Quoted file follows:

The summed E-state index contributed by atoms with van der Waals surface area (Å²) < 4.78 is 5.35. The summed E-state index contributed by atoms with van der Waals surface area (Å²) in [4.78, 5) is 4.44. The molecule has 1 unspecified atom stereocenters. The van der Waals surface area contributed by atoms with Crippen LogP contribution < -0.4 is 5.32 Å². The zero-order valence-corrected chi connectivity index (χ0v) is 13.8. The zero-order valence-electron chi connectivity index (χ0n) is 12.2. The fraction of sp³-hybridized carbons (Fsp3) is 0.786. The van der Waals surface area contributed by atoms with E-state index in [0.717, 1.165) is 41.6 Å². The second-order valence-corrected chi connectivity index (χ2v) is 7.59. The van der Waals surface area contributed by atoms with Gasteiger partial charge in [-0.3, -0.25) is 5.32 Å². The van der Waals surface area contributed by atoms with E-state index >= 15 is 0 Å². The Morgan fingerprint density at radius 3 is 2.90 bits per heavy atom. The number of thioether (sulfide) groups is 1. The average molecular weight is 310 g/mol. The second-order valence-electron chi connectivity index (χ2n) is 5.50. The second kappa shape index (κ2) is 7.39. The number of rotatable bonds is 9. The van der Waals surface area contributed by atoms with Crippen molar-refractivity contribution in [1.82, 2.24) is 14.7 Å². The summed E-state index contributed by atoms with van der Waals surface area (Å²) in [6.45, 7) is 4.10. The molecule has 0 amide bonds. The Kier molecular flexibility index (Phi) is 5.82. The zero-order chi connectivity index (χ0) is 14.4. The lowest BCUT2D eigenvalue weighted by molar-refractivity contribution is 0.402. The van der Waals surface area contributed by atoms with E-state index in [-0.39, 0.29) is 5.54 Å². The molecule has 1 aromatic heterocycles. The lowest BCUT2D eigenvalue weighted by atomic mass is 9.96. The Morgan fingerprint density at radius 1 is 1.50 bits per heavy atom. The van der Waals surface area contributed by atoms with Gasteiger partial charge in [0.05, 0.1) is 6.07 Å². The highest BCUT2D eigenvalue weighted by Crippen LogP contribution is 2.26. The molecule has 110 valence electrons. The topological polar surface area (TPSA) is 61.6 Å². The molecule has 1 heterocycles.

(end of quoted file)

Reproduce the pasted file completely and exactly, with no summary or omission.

The summed E-state index contributed by atoms with van der Waals surface area (Å²) < 4.78 is 5.35. The summed E-state index contributed by atoms with van der Waals surface area (Å²) in [4.78, 5) is 4.44. The molecule has 1 unspecified atom stereocenters. The van der Waals surface area contributed by atoms with Crippen LogP contribution < -0.4 is 5.32 Å². The zero-order valence-corrected chi connectivity index (χ0v) is 13.8. The zero-order valence-electron chi connectivity index (χ0n) is 12.2. The fraction of sp³-hybridized carbons (Fsp3) is 0.786. The van der Waals surface area contributed by atoms with E-state index in [0.717, 1.165) is 41.6 Å². The second-order valence-corrected chi connectivity index (χ2v) is 7.59. The van der Waals surface area contributed by atoms with Gasteiger partial charge in [-0.3, -0.25) is 5.32 Å². The van der Waals surface area contributed by atoms with E-state index >= 15 is 0 Å². The Morgan fingerprint density at radius 3 is 2.90 bits per heavy atom. The number of thioether (sulfide) groups is 1. The average molecular weight is 310 g/mol. The second-order valence-electron chi connectivity index (χ2n) is 5.50. The second kappa shape index (κ2) is 7.39. The number of rotatable bonds is 9. The van der Waals surface area contributed by atoms with Crippen molar-refractivity contribution in [1.82, 2.24) is 14.7 Å². The summed E-state index contributed by atoms with van der Waals surface area (Å²) in [6.45, 7) is 4.10. The molecule has 0 amide bonds. The Kier molecular flexibility index (Phi) is 5.82. The zero-order chi connectivity index (χ0) is 14.4. The lowest BCUT2D eigenvalue weighted by molar-refractivity contribution is 0.402. The van der Waals surface area contributed by atoms with E-state index in [-0.39, 0.29) is 5.54 Å². The molecule has 1 aromatic heterocycles. The lowest BCUT2D eigenvalue weighted by atomic mass is 9.96. The Morgan fingerprint density at radius 1 is 1.50 bits per heavy atom. The van der Waals surface area contributed by atoms with Gasteiger partial charge in [0.05, 0.1) is 6.07 Å². The highest BCUT2D eigenvalue weighted by Crippen LogP contribution is 2.26. The molecule has 110 valence electrons. The topological polar surface area (TPSA) is 61.6 Å². The molecule has 1 heterocycles.